Tuesday, May 27, 2014
Today I am grateful for people watching. I’ve never understood the concept that someone could be bored. How can you ever be bored when there are other people in the world? Take yourself to a coffee shop or a bus station or an airport and just watch!
Yesterday we decided to take a ride to New Hope, PA, because we needed a dose of the Delaware River. It isn’t Lake Michigan, but it’s not bad. I’m sure someplace there is a woman or man writing a post about the odd looking couple they saw (us), and I don’t even care because I was watching them, too. I’m interested in people in an almost scientific way. What is their story? Where do they come from? Where are they going? Why are they here? What do they do for work? Do they love it? Hate it? Why does he look so angry? She so sad? What has caused him to laugh like crazy when no one else in his group is noticing? Is that young woman going to cry? She looks close to tears. Why? People watching should be a college course.
New Hope is eclectic at best and wacky at bester! (new word) There were motorcycles, tattoos and piercings everywhere. And I mean everywhere. . .even where I’m not supposed to know they are, but I can “imagine” them. And I did. I saw a silver lame’ helmet on a babe with purchased boobs, on a huge Harley Davidson, behind a muscle-bound guy with purchased hair. There was a sequined red cap, with tufts of white fuzz sticking out of it, on an 85 year old woman in a corvette convertible. (I was envious of both.) I also saw a goofy keep-the-sun-off-his-Irish-ears fashion statement hat. . .oh wait. . .that was my husband. He looked good and the hat is from Raffles, in Singapore so he made a statement with it, too. There were cowboy hats and visors and straw numbers worn tipped back with attitude. I just wore my spiky hair, which is perfect in New Hope.
We sat with our frozen yogurt, on a concrete wall right on Main Street, as the “parade” we had missed came by unofficially anyway. What a trip. . . and you don’t say “trip” lightly in New Hope, either. We wound our way down a back path, through an alley where two restaurant owners were discussing their new chef’s and menus and found a small overlook where we could sit and watch the water. A lazy squirrel napped in a branch of a tree, flat on his belly with his paws dangling down and his little squirrel cheek pressed into the cool bark. We looked at each other and decided to coexist peacefully.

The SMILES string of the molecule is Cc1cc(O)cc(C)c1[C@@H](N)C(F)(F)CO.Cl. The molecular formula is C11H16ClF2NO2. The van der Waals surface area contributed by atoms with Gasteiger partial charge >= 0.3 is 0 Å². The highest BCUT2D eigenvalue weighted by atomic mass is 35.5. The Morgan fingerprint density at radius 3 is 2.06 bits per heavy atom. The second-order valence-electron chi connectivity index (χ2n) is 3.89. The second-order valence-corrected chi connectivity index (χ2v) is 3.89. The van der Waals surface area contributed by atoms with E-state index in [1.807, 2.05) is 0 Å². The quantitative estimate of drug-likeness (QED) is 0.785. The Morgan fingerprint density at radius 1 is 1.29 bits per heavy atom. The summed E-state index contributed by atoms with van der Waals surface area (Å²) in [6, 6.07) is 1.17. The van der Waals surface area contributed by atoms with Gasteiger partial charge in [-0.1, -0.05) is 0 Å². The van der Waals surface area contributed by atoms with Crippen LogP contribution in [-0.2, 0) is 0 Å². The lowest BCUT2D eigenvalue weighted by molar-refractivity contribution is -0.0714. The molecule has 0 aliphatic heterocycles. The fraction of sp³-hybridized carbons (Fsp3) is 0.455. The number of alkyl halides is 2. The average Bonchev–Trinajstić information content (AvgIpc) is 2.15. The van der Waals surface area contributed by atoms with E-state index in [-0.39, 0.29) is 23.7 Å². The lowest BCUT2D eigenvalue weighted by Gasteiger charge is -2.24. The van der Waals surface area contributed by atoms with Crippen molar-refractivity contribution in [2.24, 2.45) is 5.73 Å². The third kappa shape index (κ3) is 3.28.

Later we stopped for a beer and a snack, again on Main Street, this time elevated a little, where the view was better. I made some determinations while we sat there. I decided that while I am always very critical of my appearance, there are very few perfect bodies in the world, yet most people have something attractive about them. Their hair, eyes, the way they touch their child, their general aura tells who they are. Everyone has something problematic, too. Even that skinny girl in the sprayed-on-test-pattern dress had a kinda big belly (for the dress, not for life). Walking in high heels on the cobblestone sidewalks could be an Olympic sport and no one would get the gold. Many people who are going with the exposed mid-drift look. . .shouldn’t. Men or women. I learned that a man can still declare himself to wear size 32 waist pants as long as he shifts his waist low enough. . .under the 5X belly.
I learned that some people talk to each other at a restaurant and some don’t. Sometimes we do and sometimes we don’t, especially if there are so many people to watch. I saw women couples, men couples, married couples, cheating couples (you can tell) and one of my former students from when I worked at the school. She has grown a foot. I petted a Golden Retriever named Baxter for fifteen minutes and schmoozled a ten-week-old cocker spaniel puppy, the shade of brown every 75 year-old woman wants their hair dyed. . .soft, with a tinge of honey blond and red highlights.
It was a great day and I’m grateful we spent it together, watching people in New Hope, Pennsylvania. I didn’t take one picture. . .but I’ve got a million of them!
Each and every day I find something to be grateful for. My gratitude's are heartfelt, personal, moving and often humorous. Facebook followers have encouraged me to branch out. I hope you will relate.
The opinions expressed herein are the writer's alone, and do not reflect the opinions of TAPinto.net or anyone who works for TAPinto.net. TAPinto.net is not responsible for the accuracy of any of the information supplied by the writer.